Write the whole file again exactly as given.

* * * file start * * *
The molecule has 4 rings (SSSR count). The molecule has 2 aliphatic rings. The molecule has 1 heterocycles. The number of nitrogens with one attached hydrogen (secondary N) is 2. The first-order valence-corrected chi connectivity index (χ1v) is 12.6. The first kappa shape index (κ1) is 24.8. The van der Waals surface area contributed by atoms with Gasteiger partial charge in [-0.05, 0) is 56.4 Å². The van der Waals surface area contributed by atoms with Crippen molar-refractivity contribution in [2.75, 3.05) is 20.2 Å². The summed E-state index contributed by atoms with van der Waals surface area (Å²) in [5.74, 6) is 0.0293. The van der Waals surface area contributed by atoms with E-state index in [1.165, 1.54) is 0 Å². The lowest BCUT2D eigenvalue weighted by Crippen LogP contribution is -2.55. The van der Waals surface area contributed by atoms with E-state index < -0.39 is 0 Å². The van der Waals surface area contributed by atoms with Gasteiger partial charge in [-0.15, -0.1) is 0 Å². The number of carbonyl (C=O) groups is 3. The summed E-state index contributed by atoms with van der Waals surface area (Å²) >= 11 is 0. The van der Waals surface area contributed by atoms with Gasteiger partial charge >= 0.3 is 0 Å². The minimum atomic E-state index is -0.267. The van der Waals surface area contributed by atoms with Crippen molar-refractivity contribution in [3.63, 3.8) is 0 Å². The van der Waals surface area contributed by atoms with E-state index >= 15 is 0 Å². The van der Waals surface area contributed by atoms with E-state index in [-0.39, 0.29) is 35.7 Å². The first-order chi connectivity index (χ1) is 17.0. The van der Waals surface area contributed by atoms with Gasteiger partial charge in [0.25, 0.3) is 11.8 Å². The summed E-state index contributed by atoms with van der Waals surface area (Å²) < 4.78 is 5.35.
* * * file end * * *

The molecule has 4 rings (SSSR count). The molecule has 2 aliphatic rings. The molecule has 1 heterocycles. The number of nitrogens with one attached hydrogen (secondary N) is 2. The first-order valence-corrected chi connectivity index (χ1v) is 12.6. The first kappa shape index (κ1) is 24.8. The van der Waals surface area contributed by atoms with Gasteiger partial charge in [-0.05, 0) is 56.4 Å². The van der Waals surface area contributed by atoms with Crippen molar-refractivity contribution in [2.75, 3.05) is 20.2 Å². The summed E-state index contributed by atoms with van der Waals surface area (Å²) in [5.74, 6) is 0.0293. The van der Waals surface area contributed by atoms with E-state index in [1.165, 1.54) is 0 Å². The lowest BCUT2D eigenvalue weighted by Crippen LogP contribution is -2.55. The van der Waals surface area contributed by atoms with E-state index < -0.39 is 0 Å². The van der Waals surface area contributed by atoms with Gasteiger partial charge in [-0.15, -0.1) is 0 Å². The number of carbonyl (C=O) groups is 3. The summed E-state index contributed by atoms with van der Waals surface area (Å²) >= 11 is 0. The van der Waals surface area contributed by atoms with Gasteiger partial charge >= 0.3 is 0 Å². The minimum atomic E-state index is -0.267. The van der Waals surface area contributed by atoms with Crippen molar-refractivity contribution in [3.63, 3.8) is 0 Å². The van der Waals surface area contributed by atoms with E-state index >= 15 is 0 Å². The van der Waals surface area contributed by atoms with E-state index in [-0.39, 0.29) is 35.7 Å². The first-order chi connectivity index (χ1) is 17.0. The van der Waals surface area contributed by atoms with Gasteiger partial charge in [0.25, 0.3) is 11.8 Å². The summed E-state index contributed by atoms with van der Waals surface area (Å²) < 4.78 is 5.35.